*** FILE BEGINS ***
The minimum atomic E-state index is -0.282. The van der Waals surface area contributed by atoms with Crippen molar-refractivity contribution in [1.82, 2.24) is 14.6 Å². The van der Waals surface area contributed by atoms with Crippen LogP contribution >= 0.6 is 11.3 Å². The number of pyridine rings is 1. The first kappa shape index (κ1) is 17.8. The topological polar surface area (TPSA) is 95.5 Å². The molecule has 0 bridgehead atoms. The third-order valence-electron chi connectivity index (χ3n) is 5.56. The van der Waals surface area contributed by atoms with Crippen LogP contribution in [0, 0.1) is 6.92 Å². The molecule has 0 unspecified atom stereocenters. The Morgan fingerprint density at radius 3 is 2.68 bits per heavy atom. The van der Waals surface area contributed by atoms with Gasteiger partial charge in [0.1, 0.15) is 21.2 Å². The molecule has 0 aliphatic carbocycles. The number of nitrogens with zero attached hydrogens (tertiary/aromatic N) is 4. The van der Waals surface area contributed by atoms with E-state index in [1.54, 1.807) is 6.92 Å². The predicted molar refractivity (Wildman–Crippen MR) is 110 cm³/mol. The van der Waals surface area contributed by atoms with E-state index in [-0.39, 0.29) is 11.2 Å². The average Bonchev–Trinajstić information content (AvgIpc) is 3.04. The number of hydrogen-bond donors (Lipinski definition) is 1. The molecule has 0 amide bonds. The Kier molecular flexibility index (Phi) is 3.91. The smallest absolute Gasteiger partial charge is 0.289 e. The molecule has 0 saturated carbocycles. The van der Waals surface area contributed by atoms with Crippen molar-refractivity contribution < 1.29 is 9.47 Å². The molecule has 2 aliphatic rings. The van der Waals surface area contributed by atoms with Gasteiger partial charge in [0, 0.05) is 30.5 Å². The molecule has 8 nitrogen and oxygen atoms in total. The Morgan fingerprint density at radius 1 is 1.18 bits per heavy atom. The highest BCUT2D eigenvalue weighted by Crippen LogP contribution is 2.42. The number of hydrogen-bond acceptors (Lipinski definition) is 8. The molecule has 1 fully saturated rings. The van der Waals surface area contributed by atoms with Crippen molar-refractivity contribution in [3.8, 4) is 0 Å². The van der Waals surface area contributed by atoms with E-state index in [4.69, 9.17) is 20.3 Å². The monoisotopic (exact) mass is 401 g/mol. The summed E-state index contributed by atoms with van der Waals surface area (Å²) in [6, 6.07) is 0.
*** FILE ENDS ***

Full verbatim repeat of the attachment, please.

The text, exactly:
The minimum atomic E-state index is -0.282. The van der Waals surface area contributed by atoms with Crippen molar-refractivity contribution in [1.82, 2.24) is 14.6 Å². The van der Waals surface area contributed by atoms with Crippen LogP contribution >= 0.6 is 11.3 Å². The number of pyridine rings is 1. The first kappa shape index (κ1) is 17.8. The topological polar surface area (TPSA) is 95.5 Å². The molecule has 0 bridgehead atoms. The third-order valence-electron chi connectivity index (χ3n) is 5.56. The van der Waals surface area contributed by atoms with Crippen LogP contribution in [0, 0.1) is 6.92 Å². The molecule has 0 unspecified atom stereocenters. The Morgan fingerprint density at radius 3 is 2.68 bits per heavy atom. The van der Waals surface area contributed by atoms with Gasteiger partial charge in [0.1, 0.15) is 21.2 Å². The molecule has 0 aliphatic carbocycles. The number of nitrogens with zero attached hydrogens (tertiary/aromatic N) is 4. The van der Waals surface area contributed by atoms with E-state index in [1.54, 1.807) is 6.92 Å². The predicted molar refractivity (Wildman–Crippen MR) is 110 cm³/mol. The van der Waals surface area contributed by atoms with E-state index in [-0.39, 0.29) is 11.2 Å². The average Bonchev–Trinajstić information content (AvgIpc) is 3.04. The number of hydrogen-bond donors (Lipinski definition) is 1. The molecule has 0 amide bonds. The Kier molecular flexibility index (Phi) is 3.91. The smallest absolute Gasteiger partial charge is 0.289 e. The molecule has 0 saturated carbocycles. The van der Waals surface area contributed by atoms with Crippen molar-refractivity contribution < 1.29 is 9.47 Å². The molecule has 2 aliphatic rings. The van der Waals surface area contributed by atoms with Gasteiger partial charge in [0, 0.05) is 30.5 Å². The molecule has 8 nitrogen and oxygen atoms in total. The Morgan fingerprint density at radius 1 is 1.18 bits per heavy atom. The highest BCUT2D eigenvalue weighted by Crippen LogP contribution is 2.42. The number of hydrogen-bond acceptors (Lipinski definition) is 8. The molecule has 1 fully saturated rings. The van der Waals surface area contributed by atoms with Crippen molar-refractivity contribution in [3.8, 4) is 0 Å². The van der Waals surface area contributed by atoms with E-state index in [4.69, 9.17) is 20.3 Å². The monoisotopic (exact) mass is 401 g/mol. The summed E-state index contributed by atoms with van der Waals surface area (Å²) in [6, 6.07) is 0.